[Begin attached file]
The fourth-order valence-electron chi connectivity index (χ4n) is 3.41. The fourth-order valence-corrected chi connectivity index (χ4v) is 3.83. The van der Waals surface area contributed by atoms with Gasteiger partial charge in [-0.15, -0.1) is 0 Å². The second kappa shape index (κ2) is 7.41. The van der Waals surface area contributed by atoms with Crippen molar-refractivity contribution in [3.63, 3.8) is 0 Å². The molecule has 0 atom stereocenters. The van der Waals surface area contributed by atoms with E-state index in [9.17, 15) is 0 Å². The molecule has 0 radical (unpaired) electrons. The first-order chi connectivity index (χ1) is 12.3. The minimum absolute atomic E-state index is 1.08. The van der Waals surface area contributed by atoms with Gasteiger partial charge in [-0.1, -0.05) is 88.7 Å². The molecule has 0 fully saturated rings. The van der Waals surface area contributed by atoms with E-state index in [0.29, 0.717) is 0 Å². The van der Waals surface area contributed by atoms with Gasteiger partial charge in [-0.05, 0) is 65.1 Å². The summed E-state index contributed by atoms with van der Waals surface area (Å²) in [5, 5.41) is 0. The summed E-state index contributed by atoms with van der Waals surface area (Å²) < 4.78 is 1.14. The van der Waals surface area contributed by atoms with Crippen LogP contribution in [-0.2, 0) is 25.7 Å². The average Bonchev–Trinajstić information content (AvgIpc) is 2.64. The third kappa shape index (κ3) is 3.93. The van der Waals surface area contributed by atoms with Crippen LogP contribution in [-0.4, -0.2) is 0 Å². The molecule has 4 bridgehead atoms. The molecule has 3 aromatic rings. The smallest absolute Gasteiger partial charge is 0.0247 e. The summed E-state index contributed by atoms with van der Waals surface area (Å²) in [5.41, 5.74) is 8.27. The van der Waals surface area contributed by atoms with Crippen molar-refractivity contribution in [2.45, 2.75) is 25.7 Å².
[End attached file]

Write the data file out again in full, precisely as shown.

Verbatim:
The fourth-order valence-electron chi connectivity index (χ4n) is 3.41. The fourth-order valence-corrected chi connectivity index (χ4v) is 3.83. The van der Waals surface area contributed by atoms with Gasteiger partial charge in [-0.15, -0.1) is 0 Å². The second kappa shape index (κ2) is 7.41. The van der Waals surface area contributed by atoms with Crippen molar-refractivity contribution in [3.63, 3.8) is 0 Å². The molecule has 0 atom stereocenters. The van der Waals surface area contributed by atoms with E-state index in [9.17, 15) is 0 Å². The molecule has 0 radical (unpaired) electrons. The first-order chi connectivity index (χ1) is 12.3. The minimum absolute atomic E-state index is 1.08. The van der Waals surface area contributed by atoms with Gasteiger partial charge in [-0.1, -0.05) is 88.7 Å². The molecule has 0 fully saturated rings. The van der Waals surface area contributed by atoms with E-state index in [0.29, 0.717) is 0 Å². The van der Waals surface area contributed by atoms with Gasteiger partial charge in [-0.05, 0) is 65.1 Å². The summed E-state index contributed by atoms with van der Waals surface area (Å²) in [5, 5.41) is 0. The summed E-state index contributed by atoms with van der Waals surface area (Å²) < 4.78 is 1.14. The van der Waals surface area contributed by atoms with Crippen LogP contribution in [-0.2, 0) is 25.7 Å². The average Bonchev–Trinajstić information content (AvgIpc) is 2.64. The third kappa shape index (κ3) is 3.93. The van der Waals surface area contributed by atoms with Crippen LogP contribution in [-0.4, -0.2) is 0 Å². The molecule has 4 bridgehead atoms. The molecule has 3 aromatic rings. The smallest absolute Gasteiger partial charge is 0.0247 e. The summed E-state index contributed by atoms with van der Waals surface area (Å²) in [5.41, 5.74) is 8.27. The van der Waals surface area contributed by atoms with Crippen molar-refractivity contribution in [2.45, 2.75) is 25.7 Å².